Wednesday, November 28, 2007

Making the Uncomfortable Hilarious

Is this funnier if you have or haven't seen those dumb Coors Light commercials that use NFL coaches' post-game press conference footage?  Anyway, if you're not familiar with Oklahoma State coach Mike Gundy's tirade at a local sports columnist for something she wrote about one of his players, here's an explanation and a video of the outburst.

But tonight, we are here to laugh.  At a man.  Who's 40.  And had his tantrum turned into something hilarious.

The only thing that would've made this more hilarious is if they could've somehow incorporated Gundy's "This was brought to me by a mother... of children" into the gag.

(And I really hope this YouTube video isn't taken down by the time you get to read this.  I've had bad luck with that lately.)

Tuesday, November 27, 2007

I'm Not There: A Four-Sentence Movie Review

The musical biopic genre sorely needed a fresh approach, something that wasn't going to follow the paint-by-numbers "Behind the Music" formula of rise, fall (due to drugs, of course), rise from the ashes, and eventual contentment that most of these stories (Ray, Walk the Line, and the upcoming parody Walk Hard) seem to follow, but could still sum up the career and capture the creative spirit of the musician, and that's exactly what Todd Haynes has done for Bob Dylan with I'm Not There.

Haynes' choice to use six different actors (including Batman and The Joker) to portray Dylan (or a Dylan-esque figure) seems head-scratching, but think of each actor and story segment as a representation of a certain phase of his career (for example, a 12-year-old black kid embodying the early development of Dylan's musical tastes and style, which was heavily influenced by the blues) and the whole idea makes such brilliant sense - even if you're not overly familiar with Dylan's biography, which I'm not - that you wonder why no one's ever tried it before.

Not all of the segments work (Richard Gere's didn't quite seem to fit with the rest of the movie), but the flashiest and most radical interpretation is Cate Blanchett's androgynous portrayal of the late 1960s, Don't Look Back incarnation of Dylan that seemed utterly unlikable, yet was surely formed by the endless attempts by fans and media to mold him and his music into the defining voice of a generation, a burden that would probably make almost any artist run and hide.  Blanchett's performance might be seen as too gimmicky to deserve an Academy Award (although you could probably say the same thing about her portrayal of Katharine Hepburn in The Aviator), but she should absolutely score a nomination and if she wasn't already considered the best actress on the planet, this should give her the title.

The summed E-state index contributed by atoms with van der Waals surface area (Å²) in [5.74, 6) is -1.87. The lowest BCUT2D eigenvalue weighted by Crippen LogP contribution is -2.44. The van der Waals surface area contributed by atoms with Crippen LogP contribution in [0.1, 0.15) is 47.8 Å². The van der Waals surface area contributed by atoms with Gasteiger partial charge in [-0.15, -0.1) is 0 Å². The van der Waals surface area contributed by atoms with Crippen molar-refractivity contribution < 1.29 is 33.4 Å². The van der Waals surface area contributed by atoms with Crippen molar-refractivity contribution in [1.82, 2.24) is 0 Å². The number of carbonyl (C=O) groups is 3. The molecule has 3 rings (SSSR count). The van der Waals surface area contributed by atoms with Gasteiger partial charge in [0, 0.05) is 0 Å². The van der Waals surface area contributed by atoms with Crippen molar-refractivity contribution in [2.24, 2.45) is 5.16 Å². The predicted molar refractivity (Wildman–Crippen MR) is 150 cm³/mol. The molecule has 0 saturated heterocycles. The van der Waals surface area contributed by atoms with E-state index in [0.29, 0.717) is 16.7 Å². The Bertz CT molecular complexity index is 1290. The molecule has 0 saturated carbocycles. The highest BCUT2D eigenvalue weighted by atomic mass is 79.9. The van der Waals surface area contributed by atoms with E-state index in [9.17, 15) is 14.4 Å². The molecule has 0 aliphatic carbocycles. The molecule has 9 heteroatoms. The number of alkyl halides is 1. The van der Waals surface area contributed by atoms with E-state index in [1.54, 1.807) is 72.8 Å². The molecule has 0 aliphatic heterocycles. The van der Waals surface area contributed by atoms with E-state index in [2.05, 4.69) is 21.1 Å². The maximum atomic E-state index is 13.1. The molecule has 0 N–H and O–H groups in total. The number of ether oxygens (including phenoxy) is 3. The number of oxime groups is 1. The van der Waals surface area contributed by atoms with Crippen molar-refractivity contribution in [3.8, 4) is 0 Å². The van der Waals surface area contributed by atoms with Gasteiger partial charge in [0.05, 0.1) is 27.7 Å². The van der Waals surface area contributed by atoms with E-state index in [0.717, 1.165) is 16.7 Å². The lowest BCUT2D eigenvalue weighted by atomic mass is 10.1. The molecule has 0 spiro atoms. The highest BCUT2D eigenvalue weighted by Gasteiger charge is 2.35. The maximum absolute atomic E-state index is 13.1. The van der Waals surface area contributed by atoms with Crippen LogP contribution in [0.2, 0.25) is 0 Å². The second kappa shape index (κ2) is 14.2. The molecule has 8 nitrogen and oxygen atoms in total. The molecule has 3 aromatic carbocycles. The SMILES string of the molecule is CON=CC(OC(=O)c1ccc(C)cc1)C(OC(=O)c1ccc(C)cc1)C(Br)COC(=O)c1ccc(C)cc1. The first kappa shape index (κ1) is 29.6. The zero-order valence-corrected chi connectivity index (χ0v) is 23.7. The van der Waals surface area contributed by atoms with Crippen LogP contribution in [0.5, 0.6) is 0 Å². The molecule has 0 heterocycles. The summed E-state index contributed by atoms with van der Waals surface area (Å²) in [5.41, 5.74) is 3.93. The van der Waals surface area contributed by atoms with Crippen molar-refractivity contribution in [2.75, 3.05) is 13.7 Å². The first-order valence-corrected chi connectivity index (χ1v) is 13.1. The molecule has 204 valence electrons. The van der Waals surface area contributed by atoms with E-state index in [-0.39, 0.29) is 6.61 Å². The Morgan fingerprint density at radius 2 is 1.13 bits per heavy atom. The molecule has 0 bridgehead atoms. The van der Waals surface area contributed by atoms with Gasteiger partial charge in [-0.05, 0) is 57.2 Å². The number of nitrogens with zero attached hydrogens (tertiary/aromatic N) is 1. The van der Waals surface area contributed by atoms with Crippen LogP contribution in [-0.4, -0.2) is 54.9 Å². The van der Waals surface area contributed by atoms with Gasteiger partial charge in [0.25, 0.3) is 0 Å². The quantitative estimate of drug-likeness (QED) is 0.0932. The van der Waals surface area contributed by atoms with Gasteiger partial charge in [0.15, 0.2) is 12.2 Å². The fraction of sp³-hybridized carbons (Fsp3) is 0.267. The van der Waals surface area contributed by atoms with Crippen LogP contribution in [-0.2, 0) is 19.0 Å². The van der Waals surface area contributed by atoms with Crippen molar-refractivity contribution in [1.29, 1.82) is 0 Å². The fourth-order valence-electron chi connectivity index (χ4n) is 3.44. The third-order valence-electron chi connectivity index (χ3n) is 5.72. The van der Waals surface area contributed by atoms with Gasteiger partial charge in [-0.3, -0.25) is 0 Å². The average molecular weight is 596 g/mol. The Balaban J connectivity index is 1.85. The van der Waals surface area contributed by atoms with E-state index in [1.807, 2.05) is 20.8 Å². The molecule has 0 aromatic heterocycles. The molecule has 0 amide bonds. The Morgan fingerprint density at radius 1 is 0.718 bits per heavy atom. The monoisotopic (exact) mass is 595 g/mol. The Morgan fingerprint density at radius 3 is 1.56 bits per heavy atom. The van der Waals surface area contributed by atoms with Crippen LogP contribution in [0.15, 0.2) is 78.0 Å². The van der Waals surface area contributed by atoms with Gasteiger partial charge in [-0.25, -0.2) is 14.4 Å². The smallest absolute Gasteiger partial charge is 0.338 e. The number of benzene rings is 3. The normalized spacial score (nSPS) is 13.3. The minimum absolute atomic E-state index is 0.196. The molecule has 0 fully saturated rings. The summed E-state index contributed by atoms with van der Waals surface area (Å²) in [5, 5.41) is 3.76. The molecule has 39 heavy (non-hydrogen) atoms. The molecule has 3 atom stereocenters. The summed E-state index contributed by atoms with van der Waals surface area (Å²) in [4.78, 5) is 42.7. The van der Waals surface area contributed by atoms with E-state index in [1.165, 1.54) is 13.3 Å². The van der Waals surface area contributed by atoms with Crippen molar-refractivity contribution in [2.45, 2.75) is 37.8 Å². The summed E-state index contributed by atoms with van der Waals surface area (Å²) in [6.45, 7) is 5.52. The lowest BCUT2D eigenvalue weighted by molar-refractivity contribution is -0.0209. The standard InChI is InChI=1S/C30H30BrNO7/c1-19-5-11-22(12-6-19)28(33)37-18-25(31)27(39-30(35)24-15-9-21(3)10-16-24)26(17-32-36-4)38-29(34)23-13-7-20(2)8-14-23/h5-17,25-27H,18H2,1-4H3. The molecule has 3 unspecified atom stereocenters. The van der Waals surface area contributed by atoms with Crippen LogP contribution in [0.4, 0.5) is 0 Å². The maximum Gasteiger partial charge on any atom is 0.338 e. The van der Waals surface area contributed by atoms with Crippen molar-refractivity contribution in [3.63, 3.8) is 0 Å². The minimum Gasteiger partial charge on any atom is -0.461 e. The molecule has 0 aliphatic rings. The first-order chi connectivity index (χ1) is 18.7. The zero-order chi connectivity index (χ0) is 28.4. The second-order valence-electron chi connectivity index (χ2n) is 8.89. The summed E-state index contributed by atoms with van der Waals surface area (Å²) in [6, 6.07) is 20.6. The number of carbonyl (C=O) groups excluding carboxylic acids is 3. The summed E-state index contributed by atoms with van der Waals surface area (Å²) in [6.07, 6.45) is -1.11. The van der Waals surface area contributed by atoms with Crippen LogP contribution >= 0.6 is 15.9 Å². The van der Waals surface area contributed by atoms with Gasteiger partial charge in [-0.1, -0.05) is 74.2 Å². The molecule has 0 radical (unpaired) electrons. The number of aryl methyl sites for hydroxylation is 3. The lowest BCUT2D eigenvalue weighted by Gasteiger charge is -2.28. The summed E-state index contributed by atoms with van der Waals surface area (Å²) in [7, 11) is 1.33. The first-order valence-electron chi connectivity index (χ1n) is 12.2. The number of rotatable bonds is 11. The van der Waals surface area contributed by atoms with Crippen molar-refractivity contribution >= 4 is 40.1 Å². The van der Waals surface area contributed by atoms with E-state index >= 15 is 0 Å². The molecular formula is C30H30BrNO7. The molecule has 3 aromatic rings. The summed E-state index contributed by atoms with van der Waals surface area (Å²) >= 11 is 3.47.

Monday, November 26, 2007

Today's Reading - 11/26/07

Good Will Hunting, Ten Years Later

Sweet Mother, time flies.  It's been 10 years since Good Will Hunting was in theaters?  Any time it plays on cable, I usually watch.  And once I became interested in studying screenplays, I think this was one of the first scriptbooks I bought.  Unfortunately, this is mostly a photo gallery from the Boston Globe, not an article.  But we kind of know what's happened to everyone now, don't we?

Life's a Blur

You already know this, but the words "based on a true story" seem to be more of a "cover your ass" philosophy these days with biographical films.  After seeing both American Gangster and Mr. Untouchable, I'm wondering which is the truer story.  Maybe both of them are.  Or neither.  Maybe it shouldn't matter, either, unless you're watching a documentary.

10 Easy Ways to Improve Your Cooking

I think of myself as a decent cook, though I'm always looking for ways to improve.  (And it seems impossible not to, with all of the food blogs, websites, and cookbooks that are readily available these days.)  Having said that, I think I've only done about three or four of the things on this list.  And there are a couple of things I can't imagine I will do.  But it's worth a read, especially if you were working over a hot stove last Thursday.

The death of e-mail

My first reaction to this article was "Aw, c'mon!"  I mean, the vast majority of us still traffic and communicate via e-mail, right?  It's ludicrous to say it's becoming obsolete.  But I also know that I send a lot more text messages and send out info via Twitter than I used to even six months ago.  Hmm...

Wednesday, November 21, 2007

Can We Do That Again? That's What She Said (Episode #34)

At the risk of ruining the "surprise" that Matt set up for the latest episode of That's What She Said, we're having ourselves a little reunion this week.  For what could be the season finale of The Office, Matt asked me if I'd like to come back and play podcast super-friends with him.  And with my nights and weekends currently baseball-free, that sounded like a fun idea.